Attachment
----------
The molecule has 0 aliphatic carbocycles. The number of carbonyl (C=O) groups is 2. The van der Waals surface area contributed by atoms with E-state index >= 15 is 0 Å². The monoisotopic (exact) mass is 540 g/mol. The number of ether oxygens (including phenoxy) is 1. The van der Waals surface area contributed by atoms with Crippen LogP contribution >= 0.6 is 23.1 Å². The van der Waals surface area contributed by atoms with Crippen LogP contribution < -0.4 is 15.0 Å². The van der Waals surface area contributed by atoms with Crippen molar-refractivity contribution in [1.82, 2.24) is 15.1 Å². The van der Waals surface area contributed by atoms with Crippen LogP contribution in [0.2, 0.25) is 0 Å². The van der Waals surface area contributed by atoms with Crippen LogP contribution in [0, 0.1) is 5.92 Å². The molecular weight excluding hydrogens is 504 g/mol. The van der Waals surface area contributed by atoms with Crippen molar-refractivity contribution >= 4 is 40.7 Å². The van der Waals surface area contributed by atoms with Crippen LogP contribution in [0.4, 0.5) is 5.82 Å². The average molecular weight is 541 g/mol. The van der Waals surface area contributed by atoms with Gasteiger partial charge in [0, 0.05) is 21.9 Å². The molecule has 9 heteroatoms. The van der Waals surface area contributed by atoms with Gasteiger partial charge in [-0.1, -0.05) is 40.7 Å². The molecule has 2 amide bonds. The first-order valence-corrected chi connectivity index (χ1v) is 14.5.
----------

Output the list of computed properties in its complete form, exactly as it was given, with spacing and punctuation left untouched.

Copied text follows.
The molecule has 0 aliphatic carbocycles. The number of carbonyl (C=O) groups is 2. The van der Waals surface area contributed by atoms with E-state index >= 15 is 0 Å². The monoisotopic (exact) mass is 540 g/mol. The number of ether oxygens (including phenoxy) is 1. The van der Waals surface area contributed by atoms with Crippen LogP contribution >= 0.6 is 23.1 Å². The van der Waals surface area contributed by atoms with Crippen LogP contribution < -0.4 is 15.0 Å². The van der Waals surface area contributed by atoms with Crippen molar-refractivity contribution in [1.82, 2.24) is 15.1 Å². The van der Waals surface area contributed by atoms with Crippen LogP contribution in [0.2, 0.25) is 0 Å². The van der Waals surface area contributed by atoms with Crippen LogP contribution in [0, 0.1) is 5.92 Å². The molecular weight excluding hydrogens is 504 g/mol. The van der Waals surface area contributed by atoms with Crippen molar-refractivity contribution >= 4 is 40.7 Å². The van der Waals surface area contributed by atoms with Crippen LogP contribution in [0.4, 0.5) is 5.82 Å². The average molecular weight is 541 g/mol. The van der Waals surface area contributed by atoms with Gasteiger partial charge in [0, 0.05) is 21.9 Å². The molecule has 9 heteroatoms. The van der Waals surface area contributed by atoms with Gasteiger partial charge in [-0.1, -0.05) is 40.7 Å². The molecule has 2 amide bonds. The first-order valence-corrected chi connectivity index (χ1v) is 14.5.